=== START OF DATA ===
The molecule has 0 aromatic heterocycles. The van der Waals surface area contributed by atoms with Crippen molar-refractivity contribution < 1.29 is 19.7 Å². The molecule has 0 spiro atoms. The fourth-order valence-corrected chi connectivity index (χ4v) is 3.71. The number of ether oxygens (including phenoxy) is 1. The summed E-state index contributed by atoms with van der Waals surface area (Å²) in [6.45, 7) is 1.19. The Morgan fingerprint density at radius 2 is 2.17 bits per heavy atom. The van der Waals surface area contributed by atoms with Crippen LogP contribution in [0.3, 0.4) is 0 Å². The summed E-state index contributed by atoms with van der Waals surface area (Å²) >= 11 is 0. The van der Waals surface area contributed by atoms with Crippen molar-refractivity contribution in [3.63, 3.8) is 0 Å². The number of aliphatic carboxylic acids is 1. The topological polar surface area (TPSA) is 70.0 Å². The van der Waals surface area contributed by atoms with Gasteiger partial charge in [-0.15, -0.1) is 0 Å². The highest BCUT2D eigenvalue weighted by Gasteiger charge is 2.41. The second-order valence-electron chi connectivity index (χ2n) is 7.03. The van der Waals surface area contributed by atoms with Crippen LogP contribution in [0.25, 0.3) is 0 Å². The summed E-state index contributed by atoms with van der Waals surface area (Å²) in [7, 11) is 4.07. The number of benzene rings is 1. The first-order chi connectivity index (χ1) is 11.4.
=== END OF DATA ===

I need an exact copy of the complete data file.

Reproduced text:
The molecule has 0 aromatic heterocycles. The van der Waals surface area contributed by atoms with Crippen molar-refractivity contribution < 1.29 is 19.7 Å². The molecule has 0 spiro atoms. The fourth-order valence-corrected chi connectivity index (χ4v) is 3.71. The number of ether oxygens (including phenoxy) is 1. The summed E-state index contributed by atoms with van der Waals surface area (Å²) in [6.45, 7) is 1.19. The Morgan fingerprint density at radius 2 is 2.17 bits per heavy atom. The van der Waals surface area contributed by atoms with Crippen LogP contribution in [0.3, 0.4) is 0 Å². The summed E-state index contributed by atoms with van der Waals surface area (Å²) >= 11 is 0. The van der Waals surface area contributed by atoms with Crippen molar-refractivity contribution in [3.63, 3.8) is 0 Å². The number of aliphatic carboxylic acids is 1. The topological polar surface area (TPSA) is 70.0 Å². The van der Waals surface area contributed by atoms with Gasteiger partial charge in [-0.15, -0.1) is 0 Å². The highest BCUT2D eigenvalue weighted by Gasteiger charge is 2.41. The second-order valence-electron chi connectivity index (χ2n) is 7.03. The van der Waals surface area contributed by atoms with Crippen LogP contribution in [0.25, 0.3) is 0 Å². The summed E-state index contributed by atoms with van der Waals surface area (Å²) in [7, 11) is 4.07. The number of benzene rings is 1. The first-order chi connectivity index (χ1) is 11.4.